The federal No Surprises Act, effective January 1, 2022, established new requirements for healthcare providers, facilities, and providers of air ambulance services to protect consumers from “surprise” medical bills. These requirements are in addition to applicable state laws regulating balance billing and surprise bills.

If a consumer receives care from an out-of-network provider, the patient’s health plan will typically not cover the entire out-of-network cost. This occurs frequently in emergency situations, where consumers will likely be unable to choose a provider. Further, an in-network hospital may provide care from out-of-network providers. Previously, an out-of-network provider could bill a consumer for the difference between the charges the provider billed and the amount paid by the patient’s health plan. This is known as balance billing, and an unexpected balance bill is called a surprise bill.

Under the No Surprises Act, nonparticipating emergency facilities and nonparticipating providers cannot bill insured consumers who receive emergency services at a hospital or an independent free-standing emergency department for a payment amount greater than the patient’s in-network cost-sharing requirement for such services. Similarly, nonparticipating providers operating at a participating health care facility who provide non-emergency services to insured consumers cannot bill the patients an amount greater than the in-network cost-sharing requirement for such services, unless the provider has obtained a signed written consent from the patient.  Providers are not permitted to request consents to balance bill patients for the following list of ancillary services:

  • Items and services related to emergency medicine, anesthesiology, pathology, radiology and neonatology;
  • Items and services provided by assistant surgeons, hospitalists, and intensivists;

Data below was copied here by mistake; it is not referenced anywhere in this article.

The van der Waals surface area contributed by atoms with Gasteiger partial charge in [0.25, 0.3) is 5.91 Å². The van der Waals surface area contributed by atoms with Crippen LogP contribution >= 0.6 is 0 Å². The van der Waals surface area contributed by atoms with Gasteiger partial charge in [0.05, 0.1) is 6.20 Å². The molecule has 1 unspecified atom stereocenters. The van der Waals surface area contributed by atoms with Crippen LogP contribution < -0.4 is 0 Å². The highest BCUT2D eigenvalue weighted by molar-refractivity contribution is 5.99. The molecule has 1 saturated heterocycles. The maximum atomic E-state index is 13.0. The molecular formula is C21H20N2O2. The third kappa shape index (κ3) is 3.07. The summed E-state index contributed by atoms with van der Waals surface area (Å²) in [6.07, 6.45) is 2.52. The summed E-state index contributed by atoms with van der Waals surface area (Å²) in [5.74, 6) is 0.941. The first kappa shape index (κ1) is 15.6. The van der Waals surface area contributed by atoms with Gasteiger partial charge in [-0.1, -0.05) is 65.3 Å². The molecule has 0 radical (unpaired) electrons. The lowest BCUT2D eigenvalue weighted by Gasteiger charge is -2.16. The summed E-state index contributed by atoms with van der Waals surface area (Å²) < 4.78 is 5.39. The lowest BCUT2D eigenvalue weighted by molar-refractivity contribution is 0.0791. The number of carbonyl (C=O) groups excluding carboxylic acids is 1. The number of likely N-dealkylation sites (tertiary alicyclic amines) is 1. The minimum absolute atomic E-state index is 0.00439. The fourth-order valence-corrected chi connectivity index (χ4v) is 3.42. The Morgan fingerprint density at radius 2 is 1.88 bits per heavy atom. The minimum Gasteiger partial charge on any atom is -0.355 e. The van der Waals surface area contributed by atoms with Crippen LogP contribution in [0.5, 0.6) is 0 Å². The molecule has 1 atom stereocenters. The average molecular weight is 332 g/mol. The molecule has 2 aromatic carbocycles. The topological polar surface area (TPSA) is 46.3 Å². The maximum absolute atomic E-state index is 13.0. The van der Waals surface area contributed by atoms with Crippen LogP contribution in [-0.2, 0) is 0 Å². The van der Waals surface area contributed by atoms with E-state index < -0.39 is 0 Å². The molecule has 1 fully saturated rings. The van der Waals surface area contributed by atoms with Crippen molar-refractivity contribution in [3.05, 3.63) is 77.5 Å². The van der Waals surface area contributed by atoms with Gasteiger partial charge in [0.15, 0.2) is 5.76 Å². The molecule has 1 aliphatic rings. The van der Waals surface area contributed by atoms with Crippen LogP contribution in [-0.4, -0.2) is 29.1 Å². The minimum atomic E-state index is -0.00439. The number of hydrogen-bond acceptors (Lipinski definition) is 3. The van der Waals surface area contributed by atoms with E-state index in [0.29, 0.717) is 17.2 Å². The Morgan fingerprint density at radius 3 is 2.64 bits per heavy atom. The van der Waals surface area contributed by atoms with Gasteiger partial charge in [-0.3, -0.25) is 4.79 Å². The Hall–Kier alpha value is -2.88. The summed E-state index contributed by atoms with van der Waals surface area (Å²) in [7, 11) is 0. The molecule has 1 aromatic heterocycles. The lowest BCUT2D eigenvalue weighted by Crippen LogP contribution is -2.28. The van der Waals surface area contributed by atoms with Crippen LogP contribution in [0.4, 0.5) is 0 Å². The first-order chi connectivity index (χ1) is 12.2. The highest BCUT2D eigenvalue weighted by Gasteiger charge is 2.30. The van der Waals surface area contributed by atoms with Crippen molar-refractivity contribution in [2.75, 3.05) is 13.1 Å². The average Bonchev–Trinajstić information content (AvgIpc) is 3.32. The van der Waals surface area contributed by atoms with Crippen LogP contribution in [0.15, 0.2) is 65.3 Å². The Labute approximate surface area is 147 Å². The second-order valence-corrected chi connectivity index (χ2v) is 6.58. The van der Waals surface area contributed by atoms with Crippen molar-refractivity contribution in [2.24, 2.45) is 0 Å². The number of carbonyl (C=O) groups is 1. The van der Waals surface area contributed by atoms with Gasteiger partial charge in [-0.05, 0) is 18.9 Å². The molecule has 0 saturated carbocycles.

• Diagnostic services, including radiology and laboratory services; and
  • Items and services provided by a nonparticipating provider if there is no participating provider who can provide such item or service at such facility.

Each provider and facility must disclose to consumers certain information regarding balance billing protections and how to report violations. Providers and facilities must post this information prominently at the location of the facility, post it on a public website, and provide it to the beneficiary before the service is provided. Providers and facilities must also provide uninsured or self-pay patients in advance of scheduled services, or upon request, a good-faith estimate of expected charges, expected services, and diagnostic codes of scheduled services.

Many provisions of the No Surprises Act, including those described above, are not clearly written. The Centers for Medicare & Medicaid Services’ Center for Consumer Information and Insurance Oversight has already issued guidance on some aspects of the law, but certain provisions will need further clarification. Those with questions about the applicability of the No Surprises Act to their businesses, or regarding compliance with the Act, should contact their healthcare attorney.

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